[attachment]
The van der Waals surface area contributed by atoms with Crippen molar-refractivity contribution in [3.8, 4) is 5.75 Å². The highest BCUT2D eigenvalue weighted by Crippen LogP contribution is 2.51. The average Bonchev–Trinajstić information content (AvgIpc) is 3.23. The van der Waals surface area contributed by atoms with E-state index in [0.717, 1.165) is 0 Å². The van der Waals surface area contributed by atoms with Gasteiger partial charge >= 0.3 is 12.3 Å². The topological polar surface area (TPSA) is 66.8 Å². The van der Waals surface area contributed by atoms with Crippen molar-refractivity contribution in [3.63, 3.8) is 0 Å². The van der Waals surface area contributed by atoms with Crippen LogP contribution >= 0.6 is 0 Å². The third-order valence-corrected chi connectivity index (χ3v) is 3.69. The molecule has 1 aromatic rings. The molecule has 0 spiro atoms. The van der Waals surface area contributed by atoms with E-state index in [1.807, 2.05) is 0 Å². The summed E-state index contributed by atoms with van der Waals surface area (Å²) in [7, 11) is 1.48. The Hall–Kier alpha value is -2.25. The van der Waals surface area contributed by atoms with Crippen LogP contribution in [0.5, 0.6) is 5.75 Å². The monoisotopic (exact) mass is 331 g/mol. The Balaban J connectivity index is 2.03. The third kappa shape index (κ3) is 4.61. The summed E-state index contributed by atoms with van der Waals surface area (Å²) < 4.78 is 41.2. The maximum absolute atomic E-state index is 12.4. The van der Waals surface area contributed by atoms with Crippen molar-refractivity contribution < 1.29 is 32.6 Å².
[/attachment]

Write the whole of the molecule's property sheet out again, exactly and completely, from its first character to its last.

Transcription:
The van der Waals surface area contributed by atoms with Crippen molar-refractivity contribution in [3.8, 4) is 5.75 Å². The highest BCUT2D eigenvalue weighted by Crippen LogP contribution is 2.51. The average Bonchev–Trinajstić information content (AvgIpc) is 3.23. The van der Waals surface area contributed by atoms with E-state index in [0.717, 1.165) is 0 Å². The van der Waals surface area contributed by atoms with Gasteiger partial charge >= 0.3 is 12.3 Å². The topological polar surface area (TPSA) is 66.8 Å². The van der Waals surface area contributed by atoms with Crippen molar-refractivity contribution in [3.63, 3.8) is 0 Å². The van der Waals surface area contributed by atoms with Crippen LogP contribution >= 0.6 is 0 Å². The third-order valence-corrected chi connectivity index (χ3v) is 3.69. The molecule has 1 aromatic rings. The molecule has 0 spiro atoms. The van der Waals surface area contributed by atoms with E-state index in [1.807, 2.05) is 0 Å². The summed E-state index contributed by atoms with van der Waals surface area (Å²) in [7, 11) is 1.48. The Hall–Kier alpha value is -2.25. The van der Waals surface area contributed by atoms with Crippen LogP contribution in [0.5, 0.6) is 5.75 Å². The monoisotopic (exact) mass is 331 g/mol. The Balaban J connectivity index is 2.03. The third kappa shape index (κ3) is 4.61. The summed E-state index contributed by atoms with van der Waals surface area (Å²) < 4.78 is 41.2. The maximum absolute atomic E-state index is 12.4. The van der Waals surface area contributed by atoms with Crippen molar-refractivity contribution < 1.29 is 32.6 Å².